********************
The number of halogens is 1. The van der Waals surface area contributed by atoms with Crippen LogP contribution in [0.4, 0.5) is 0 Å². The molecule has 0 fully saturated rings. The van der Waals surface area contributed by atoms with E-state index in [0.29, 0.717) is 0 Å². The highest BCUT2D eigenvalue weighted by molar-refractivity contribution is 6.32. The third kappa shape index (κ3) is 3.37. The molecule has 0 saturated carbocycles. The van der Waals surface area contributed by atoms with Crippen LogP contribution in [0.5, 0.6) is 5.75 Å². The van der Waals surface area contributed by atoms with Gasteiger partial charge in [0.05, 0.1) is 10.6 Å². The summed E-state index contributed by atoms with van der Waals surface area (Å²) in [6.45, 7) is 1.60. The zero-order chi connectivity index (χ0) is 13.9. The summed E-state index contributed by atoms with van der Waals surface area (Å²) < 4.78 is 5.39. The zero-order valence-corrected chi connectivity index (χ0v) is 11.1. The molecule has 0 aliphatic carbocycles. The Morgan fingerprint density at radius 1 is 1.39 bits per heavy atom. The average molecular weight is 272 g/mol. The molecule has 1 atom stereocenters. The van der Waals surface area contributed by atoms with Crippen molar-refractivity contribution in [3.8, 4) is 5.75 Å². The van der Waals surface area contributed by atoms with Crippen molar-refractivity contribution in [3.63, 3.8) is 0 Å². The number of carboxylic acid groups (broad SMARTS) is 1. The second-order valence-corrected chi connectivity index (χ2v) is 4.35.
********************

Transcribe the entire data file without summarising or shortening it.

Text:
The number of halogens is 1. The van der Waals surface area contributed by atoms with Crippen LogP contribution in [0.4, 0.5) is 0 Å². The molecule has 0 fully saturated rings. The van der Waals surface area contributed by atoms with E-state index in [0.29, 0.717) is 0 Å². The highest BCUT2D eigenvalue weighted by molar-refractivity contribution is 6.32. The third kappa shape index (κ3) is 3.37. The molecule has 0 saturated carbocycles. The van der Waals surface area contributed by atoms with Crippen LogP contribution in [0.5, 0.6) is 5.75 Å². The van der Waals surface area contributed by atoms with Gasteiger partial charge in [0.05, 0.1) is 10.6 Å². The summed E-state index contributed by atoms with van der Waals surface area (Å²) in [6.45, 7) is 1.60. The zero-order chi connectivity index (χ0) is 13.9. The summed E-state index contributed by atoms with van der Waals surface area (Å²) < 4.78 is 5.39. The zero-order valence-corrected chi connectivity index (χ0v) is 11.1. The molecule has 0 aliphatic carbocycles. The Morgan fingerprint density at radius 1 is 1.39 bits per heavy atom. The average molecular weight is 272 g/mol. The molecule has 1 atom stereocenters. The van der Waals surface area contributed by atoms with Crippen molar-refractivity contribution in [3.8, 4) is 5.75 Å². The van der Waals surface area contributed by atoms with Crippen molar-refractivity contribution in [3.63, 3.8) is 0 Å². The number of carboxylic acid groups (broad SMARTS) is 1. The second-order valence-corrected chi connectivity index (χ2v) is 4.35.